|Publication number||US5036006 A|
|Application number||US 07/394,899|
|Publication date||30 Jul 1991|
|Filing date||17 Aug 1989|
|Priority date||13 Nov 1984|
|Publication number||07394899, 394899, US 5036006 A, US 5036006A, US-A-5036006, US5036006 A, US5036006A|
|Inventors||John C. Sanford, Edward D. Wolf, Nelson K. Allen|
|Original Assignee||Cornell Research Foundation, Inc.|
|Export Citation||BiBTeX, EndNote, RefMan|
|Patent Citations (10), Non-Patent Citations (37), Referenced by (290), Classifications (17), Legal Events (5)|
|External Links: USPTO, USPTO Assignment, Espacenet|
This is a continuation of U.S. application Ser. No. 06/877,619 filed on June 23, 1986, now abandoned which is a C-I-P of U.S. Ser. No. 670,771, filed Nov. 13, 1984, now U.S. Pat. No. 4,945,050.
The present invention relates to a novel method and apparatus for transporting substances into living cells and tissues without killing the cells and tissues.
Biologists often need to introduce into living cells a wide range of substances which are normally excluded from the cell by cell walls and outer cell membranes. Such substances include biological stains, proteins, nucleic acids, organelles, chromosomes, and nuclei.
The importance of introducing biological substances into cells is reflected by the large amount of work which has been done in this area, and the expensive technologies which have been developed to achieve this end. While diverse applications of biological delivery systems are known (Introduction of Macro molecules into Viable Mammalian Cells, (Ed. R. Baserga, C. Crose, G. Rovera), Winstar Symposium Series VI, 1980, A. R. Liss Inc., New York), one application of central importance will clearly be the introduction of genetic material into cells for the purpose of genetic engineering. Existing technologies for transporting genetic material into living cells involve uptake mechanisms, fusion mechanisms, and microinjection mechanisms.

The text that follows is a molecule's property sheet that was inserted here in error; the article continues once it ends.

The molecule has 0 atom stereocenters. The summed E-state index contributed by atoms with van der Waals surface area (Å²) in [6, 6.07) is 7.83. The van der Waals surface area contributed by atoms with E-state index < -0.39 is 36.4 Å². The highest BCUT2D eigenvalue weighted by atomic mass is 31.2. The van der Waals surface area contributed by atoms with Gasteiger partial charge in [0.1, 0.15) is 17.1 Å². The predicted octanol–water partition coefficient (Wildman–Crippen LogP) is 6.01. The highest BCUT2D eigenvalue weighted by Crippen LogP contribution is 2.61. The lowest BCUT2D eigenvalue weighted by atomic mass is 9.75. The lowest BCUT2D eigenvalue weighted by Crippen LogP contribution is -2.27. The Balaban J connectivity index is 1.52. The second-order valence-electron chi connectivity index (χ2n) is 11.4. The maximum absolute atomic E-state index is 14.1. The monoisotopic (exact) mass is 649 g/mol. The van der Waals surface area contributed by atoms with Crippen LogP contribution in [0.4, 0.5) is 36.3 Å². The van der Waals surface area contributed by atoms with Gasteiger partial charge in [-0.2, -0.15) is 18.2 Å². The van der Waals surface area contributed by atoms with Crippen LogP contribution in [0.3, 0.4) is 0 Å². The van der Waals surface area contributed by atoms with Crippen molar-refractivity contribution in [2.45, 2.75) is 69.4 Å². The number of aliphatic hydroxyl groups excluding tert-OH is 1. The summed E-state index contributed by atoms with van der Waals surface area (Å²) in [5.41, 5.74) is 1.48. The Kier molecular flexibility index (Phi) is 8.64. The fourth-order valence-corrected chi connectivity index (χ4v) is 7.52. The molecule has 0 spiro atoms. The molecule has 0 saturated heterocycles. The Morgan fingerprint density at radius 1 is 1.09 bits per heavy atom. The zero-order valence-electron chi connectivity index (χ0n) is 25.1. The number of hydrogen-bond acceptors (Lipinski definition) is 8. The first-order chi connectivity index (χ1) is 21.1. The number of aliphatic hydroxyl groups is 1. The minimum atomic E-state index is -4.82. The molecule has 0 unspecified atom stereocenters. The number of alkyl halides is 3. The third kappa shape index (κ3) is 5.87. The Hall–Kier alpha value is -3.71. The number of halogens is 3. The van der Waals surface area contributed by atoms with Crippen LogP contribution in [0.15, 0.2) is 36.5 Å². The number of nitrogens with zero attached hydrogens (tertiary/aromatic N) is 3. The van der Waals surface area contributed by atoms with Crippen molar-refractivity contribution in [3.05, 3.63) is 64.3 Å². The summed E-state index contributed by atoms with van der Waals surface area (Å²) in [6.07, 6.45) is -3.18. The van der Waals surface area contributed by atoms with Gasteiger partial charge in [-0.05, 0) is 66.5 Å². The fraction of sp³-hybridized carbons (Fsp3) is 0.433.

Uptake mechanisms include: (a) induction of enhanced membrane permeability by use of Ca++ and temperature shock (Mandel, M. and Higa, A., 1970, "Calcium Dependent Bacteriophage DNA Infection," J. Mol. Biol., 53: 159-162; Dityatkin, S. Y., Lisovskaya, K. V., Panzhava, N. N., Iliashenko, B. N., 1972, "Frozen-thawed Bacteria as Recipients of Isolated Coliphage DNA", Biochimica et Biophysica Acta, 281: 319-323); (b) use of surface binding agents such as polyethylene glycol (PEG) (Chang, S. and Cohen, S. N., 1979, "High Frequency Transformation of Bacillus subtilis Protoplasts by Plasmid DNA", Mol. Gen. Genet., 168: 111-115; Krens, F. A., Molendijk, L., Wullens, G. J., and Schilperoort, R. A., 1982, "In vitro Transformation of Plant Protoplasts with Ti-Plasmid DNA", Nature, 296: 72), or Ca(PO4)2 (Graham, F. L., and van der Eb, A. J., 1973, "A New Technique for the Assay of Infectivity of Human Adenovirus 5 DNA", Virology, 52: 456; Wigler, M., Sweet, R., Sim, G. K., Wold, B., Pellicer, A., Lacey, E., Maniatis, T., Silverstein, S., and Axel, R., 1979, "Transformation of Mammalian Cells with Genes from Procaryotes and Eucaryotes", Cell 16: 777): and (c) phagocytosis of particles such as liposomes (Uchimiya, Transfer of Plasmid DNA into Plant Protoplasts", In: Fujiwara A. (ed.), Proc. 5th Intl. Cong. Plant Tissue and Cell Culture, Jap. Assoc for Plant Tissue Culture, Tokyo, pp. 507-508), organelles (Potrykus, I., 1973, "Transplantation of Chloroplasts into Protoplasts of Petunia", Z. Pflanzenphysiol., 70: 364-366) bacteria (Cocking, E. C., 1972, "Plant Cell Protoplasts Isolation and Development", Ann. Rev. Plant Physiol., 23: 29-50), into the cell. These uptake mechanisms generally involve suspensions of single cells, from which any existing cell wall materials have been removed enzymatically.